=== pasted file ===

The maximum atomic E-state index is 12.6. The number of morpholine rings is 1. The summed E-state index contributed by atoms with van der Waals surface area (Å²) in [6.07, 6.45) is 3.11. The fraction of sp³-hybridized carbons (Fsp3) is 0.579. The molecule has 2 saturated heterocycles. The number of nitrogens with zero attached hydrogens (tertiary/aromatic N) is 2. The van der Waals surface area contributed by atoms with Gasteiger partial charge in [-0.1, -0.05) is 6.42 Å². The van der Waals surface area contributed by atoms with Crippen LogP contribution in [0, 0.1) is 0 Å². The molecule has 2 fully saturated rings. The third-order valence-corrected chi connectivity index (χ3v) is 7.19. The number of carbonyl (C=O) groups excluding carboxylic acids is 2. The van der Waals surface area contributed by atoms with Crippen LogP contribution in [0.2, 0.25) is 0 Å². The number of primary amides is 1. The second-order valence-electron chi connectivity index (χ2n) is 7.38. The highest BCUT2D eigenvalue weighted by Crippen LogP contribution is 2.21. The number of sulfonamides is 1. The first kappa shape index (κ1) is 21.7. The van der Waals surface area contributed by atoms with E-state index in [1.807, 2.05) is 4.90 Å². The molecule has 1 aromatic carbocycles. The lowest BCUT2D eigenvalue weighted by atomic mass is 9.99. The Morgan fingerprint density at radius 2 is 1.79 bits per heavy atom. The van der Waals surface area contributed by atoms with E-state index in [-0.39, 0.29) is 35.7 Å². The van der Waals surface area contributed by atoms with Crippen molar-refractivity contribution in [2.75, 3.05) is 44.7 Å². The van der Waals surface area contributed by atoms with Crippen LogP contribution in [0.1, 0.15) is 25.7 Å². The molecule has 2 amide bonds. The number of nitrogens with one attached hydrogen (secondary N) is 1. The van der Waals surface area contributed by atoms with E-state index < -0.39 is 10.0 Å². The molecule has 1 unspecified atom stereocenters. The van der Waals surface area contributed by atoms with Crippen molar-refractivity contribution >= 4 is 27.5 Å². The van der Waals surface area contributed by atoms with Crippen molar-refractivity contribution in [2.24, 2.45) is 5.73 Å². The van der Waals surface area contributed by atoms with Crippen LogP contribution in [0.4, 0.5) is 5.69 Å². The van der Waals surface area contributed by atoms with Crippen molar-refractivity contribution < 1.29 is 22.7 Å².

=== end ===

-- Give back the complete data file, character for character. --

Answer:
The maximum atomic E-state index is 12.6. The number of morpholine rings is 1. The summed E-state index contributed by atoms with van der Waals surface area (Å²) in [6.07, 6.45) is 3.11. The fraction of sp³-hybridized carbons (Fsp3) is 0.579. The molecule has 2 saturated heterocycles. The number of nitrogens with zero attached hydrogens (tertiary/aromatic N) is 2. The van der Waals surface area contributed by atoms with Gasteiger partial charge in [-0.1, -0.05) is 6.42 Å². The van der Waals surface area contributed by atoms with Crippen LogP contribution in [0, 0.1) is 0 Å². The molecule has 2 fully saturated rings. The third-order valence-corrected chi connectivity index (χ3v) is 7.19. The number of carbonyl (C=O) groups excluding carboxylic acids is 2. The van der Waals surface area contributed by atoms with Crippen LogP contribution in [0.2, 0.25) is 0 Å². The number of primary amides is 1. The second-order valence-electron chi connectivity index (χ2n) is 7.38. The highest BCUT2D eigenvalue weighted by Crippen LogP contribution is 2.21. The number of sulfonamides is 1. The first kappa shape index (κ1) is 21.7. The van der Waals surface area contributed by atoms with E-state index in [1.807, 2.05) is 4.90 Å². The molecule has 1 aromatic carbocycles. The lowest BCUT2D eigenvalue weighted by atomic mass is 9.99. The Morgan fingerprint density at radius 2 is 1.79 bits per heavy atom. The van der Waals surface area contributed by atoms with E-state index in [-0.39, 0.29) is 35.7 Å². The van der Waals surface area contributed by atoms with Crippen molar-refractivity contribution in [2.75, 3.05) is 44.7 Å². The van der Waals surface area contributed by atoms with Crippen LogP contribution in [0.1, 0.15) is 25.7 Å². The molecule has 2 amide bonds. The number of nitrogens with one attached hydrogen (secondary N) is 1. The van der Waals surface area contributed by atoms with E-state index < -0.39 is 10.0 Å². The molecule has 1 unspecified atom stereocenters. The van der Waals surface area contributed by atoms with Crippen molar-refractivity contribution >= 4 is 27.5 Å². The van der Waals surface area contributed by atoms with Crippen molar-refractivity contribution in [2.24, 2.45) is 5.73 Å². The van der Waals surface area contributed by atoms with Crippen LogP contribution in [0.4, 0.5) is 5.69 Å². The van der Waals surface area contributed by atoms with Crippen molar-refractivity contribution < 1.29 is 22.7 Å².